• Just out of Woodhall Spa is Kirkstead Abbey and St Leonard’s Church. The Abbey, founded in 1139 by the lord of Tattershall, was originally colonised by an Abbot and twelve monks from Fountains Abbey in Yorkshire. The abbey remained in existence until 1537, when it was dissolved and the last Abbot and three of his monks were executed by King Henry VIII following their implication (probably unjustly) in the Lincolnshire Rising. All that remains today is a dramatic crag of masonry – a fragment of the south transept wall of the abbey church and the earthworks of the vast complex of buildings that once surrounded it. The church of St Leonard’s Without (thus named as it was outside the gates of the abbey) stands in a field by the side of the ruins of the Abbey. Built between 1230 and 1240 it is an excellent example of the Early English style. After many centuries use as a church, it closed in 1877, when a Presbyterian congregation was evicted, and from 1883 the Society for the Protection of Ancient Buildings fought to save it from total decay. Eventually during 1913 and 1914 it was restored by the architect Weir.

What people say about us

  • After months planning a wedding, this has been the perfect relaxing honeymoon we were after.  The entire week has been wonderful...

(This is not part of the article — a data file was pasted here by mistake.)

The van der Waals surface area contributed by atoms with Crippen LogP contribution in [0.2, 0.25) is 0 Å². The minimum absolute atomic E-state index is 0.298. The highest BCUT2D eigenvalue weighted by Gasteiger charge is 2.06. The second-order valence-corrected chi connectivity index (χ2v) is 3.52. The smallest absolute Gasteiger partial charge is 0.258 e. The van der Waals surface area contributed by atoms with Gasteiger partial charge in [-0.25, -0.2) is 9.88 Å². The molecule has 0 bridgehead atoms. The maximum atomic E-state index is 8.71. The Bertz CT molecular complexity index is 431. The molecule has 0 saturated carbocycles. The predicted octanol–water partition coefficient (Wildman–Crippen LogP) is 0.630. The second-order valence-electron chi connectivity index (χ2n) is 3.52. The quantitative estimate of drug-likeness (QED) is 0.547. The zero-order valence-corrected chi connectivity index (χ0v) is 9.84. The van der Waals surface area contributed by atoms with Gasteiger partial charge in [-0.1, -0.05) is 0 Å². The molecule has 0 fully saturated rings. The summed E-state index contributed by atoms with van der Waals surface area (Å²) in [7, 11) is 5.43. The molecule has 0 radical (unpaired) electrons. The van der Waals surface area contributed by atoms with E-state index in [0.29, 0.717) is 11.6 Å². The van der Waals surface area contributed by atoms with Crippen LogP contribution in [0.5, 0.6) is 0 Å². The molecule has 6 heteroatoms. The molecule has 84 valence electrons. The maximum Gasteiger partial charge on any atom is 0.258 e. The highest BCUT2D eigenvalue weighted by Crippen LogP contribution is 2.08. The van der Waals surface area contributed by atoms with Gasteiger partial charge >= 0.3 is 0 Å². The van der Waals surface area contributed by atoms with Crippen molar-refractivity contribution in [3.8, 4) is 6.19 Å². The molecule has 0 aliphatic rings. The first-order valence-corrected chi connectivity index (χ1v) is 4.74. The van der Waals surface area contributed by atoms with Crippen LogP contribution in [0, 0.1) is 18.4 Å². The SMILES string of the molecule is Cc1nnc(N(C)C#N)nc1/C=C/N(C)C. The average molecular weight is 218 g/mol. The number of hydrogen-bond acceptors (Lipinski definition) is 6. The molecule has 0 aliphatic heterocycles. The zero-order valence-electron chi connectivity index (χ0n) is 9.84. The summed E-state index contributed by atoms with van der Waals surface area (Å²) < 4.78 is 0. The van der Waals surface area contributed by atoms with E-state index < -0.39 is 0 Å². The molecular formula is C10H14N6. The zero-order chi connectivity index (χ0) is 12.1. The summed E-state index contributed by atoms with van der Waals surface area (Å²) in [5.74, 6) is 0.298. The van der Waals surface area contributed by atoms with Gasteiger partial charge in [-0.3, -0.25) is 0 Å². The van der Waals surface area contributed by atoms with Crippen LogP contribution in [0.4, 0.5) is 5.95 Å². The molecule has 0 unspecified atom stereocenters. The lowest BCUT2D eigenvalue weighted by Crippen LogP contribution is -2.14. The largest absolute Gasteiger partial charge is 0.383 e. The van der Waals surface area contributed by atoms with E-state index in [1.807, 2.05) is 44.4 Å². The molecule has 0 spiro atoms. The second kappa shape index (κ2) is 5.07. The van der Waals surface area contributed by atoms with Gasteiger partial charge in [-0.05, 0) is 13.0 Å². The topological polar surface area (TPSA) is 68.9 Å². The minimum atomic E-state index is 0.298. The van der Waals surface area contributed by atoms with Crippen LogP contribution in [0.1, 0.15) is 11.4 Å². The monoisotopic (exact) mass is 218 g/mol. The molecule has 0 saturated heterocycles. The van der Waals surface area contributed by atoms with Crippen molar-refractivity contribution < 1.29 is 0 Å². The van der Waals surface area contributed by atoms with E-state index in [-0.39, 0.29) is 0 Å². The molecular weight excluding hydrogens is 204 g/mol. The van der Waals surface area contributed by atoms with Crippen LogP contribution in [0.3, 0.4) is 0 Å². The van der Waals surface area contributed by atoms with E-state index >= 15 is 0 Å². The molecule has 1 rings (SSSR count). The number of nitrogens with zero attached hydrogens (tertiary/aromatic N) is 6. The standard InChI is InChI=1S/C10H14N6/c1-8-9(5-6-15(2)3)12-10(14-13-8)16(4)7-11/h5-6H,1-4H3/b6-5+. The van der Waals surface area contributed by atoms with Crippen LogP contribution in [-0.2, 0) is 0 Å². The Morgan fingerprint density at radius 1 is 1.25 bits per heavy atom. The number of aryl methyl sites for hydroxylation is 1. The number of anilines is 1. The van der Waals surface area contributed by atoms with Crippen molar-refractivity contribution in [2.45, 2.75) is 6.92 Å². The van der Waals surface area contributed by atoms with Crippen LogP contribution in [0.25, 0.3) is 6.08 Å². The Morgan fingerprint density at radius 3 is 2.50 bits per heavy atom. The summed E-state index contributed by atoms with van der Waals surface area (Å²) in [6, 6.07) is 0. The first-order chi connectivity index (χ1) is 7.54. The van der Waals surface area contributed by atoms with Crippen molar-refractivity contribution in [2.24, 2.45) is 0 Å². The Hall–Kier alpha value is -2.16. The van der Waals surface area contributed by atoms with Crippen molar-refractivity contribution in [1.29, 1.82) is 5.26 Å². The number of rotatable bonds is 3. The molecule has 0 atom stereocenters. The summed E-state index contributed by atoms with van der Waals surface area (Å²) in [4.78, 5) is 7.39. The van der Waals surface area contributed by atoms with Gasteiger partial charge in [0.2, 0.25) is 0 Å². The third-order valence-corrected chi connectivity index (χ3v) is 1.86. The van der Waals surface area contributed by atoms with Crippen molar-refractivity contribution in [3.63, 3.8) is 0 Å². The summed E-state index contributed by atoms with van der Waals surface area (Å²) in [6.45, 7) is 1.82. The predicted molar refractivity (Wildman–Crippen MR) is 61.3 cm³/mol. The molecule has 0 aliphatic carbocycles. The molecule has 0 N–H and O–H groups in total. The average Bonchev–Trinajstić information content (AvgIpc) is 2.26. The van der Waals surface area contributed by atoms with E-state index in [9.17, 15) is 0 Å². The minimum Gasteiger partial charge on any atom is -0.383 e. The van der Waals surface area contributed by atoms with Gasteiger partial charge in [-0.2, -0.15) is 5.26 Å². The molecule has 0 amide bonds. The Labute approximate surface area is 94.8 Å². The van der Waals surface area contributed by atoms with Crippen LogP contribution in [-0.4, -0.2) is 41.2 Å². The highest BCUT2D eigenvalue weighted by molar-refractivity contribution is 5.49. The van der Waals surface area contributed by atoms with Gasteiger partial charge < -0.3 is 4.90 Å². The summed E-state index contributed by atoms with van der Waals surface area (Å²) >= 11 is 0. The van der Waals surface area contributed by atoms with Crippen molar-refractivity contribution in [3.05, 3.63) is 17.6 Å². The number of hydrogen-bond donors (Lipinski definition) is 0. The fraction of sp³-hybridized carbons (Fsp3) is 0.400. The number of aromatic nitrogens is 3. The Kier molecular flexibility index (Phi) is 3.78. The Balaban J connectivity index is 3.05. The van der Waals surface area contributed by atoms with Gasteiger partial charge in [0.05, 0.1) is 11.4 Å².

S & P March 2015
  • The Hayloft is simply beautiful, so peaceful & cosy.  We spent the days visiting Woodhall Spa and walking and the nights drinking wine by the log burner playing board games, not to mention soaking in that AMAZING bath!!!

    G & T February 2015
  • The Bothy was such a lovely place to 'chill' and relax!  Thank you for making our stay a home from home, with all little extra touches added in!  The first night dinner was super and the crumble was amazing!!

    S & I February 2015
  • Wow - what an amazing time we have had.  Stumbled across this gem on tripadvisor and you deserve all of the praise you get & more!

    S & C February 2015
  • Wow, what a place!  Stephen and I needed a hideaway for a few nights, which would be like a home from home, and we found it with you.  What taste you have Sherry, it was like living in 'Country Living Magazine'!

    S & C January 2015
  • We have made the Hayloft our annual treat to escape and chill.  This is our 4th visit now and each time we love it more.

    T, S, J & A December 2015
  • Practically Perfect in Every Way...  Thank you.

    C & C November 2014
  • From a bottle of wine to bath robes - we really could not have wanted for anything else!  The highlight might have been the bath - it was amazing!!!!  The Bothy really and truly exceeded our expectations and we could not have imagined how delightful a stay it could be!

    L & E November 2015
  • The Bothy is quiet, cosy and quirky.

    T & C October 2015
  • Our third here at the Bothy (and 3 times in the Hayloft!); a wonderful few days of autumn sunshine. Walks on the Fens, the Wolds and along the beach. The garden here is a perfect sun trap, warm enough to enjoy breakfast each morning. I love the warmth and distinctive smell here - it will keep bringing us back to the perfect place for recovery.  Thank you, as always... PS The flowers were beautiful!

    C & B September 2015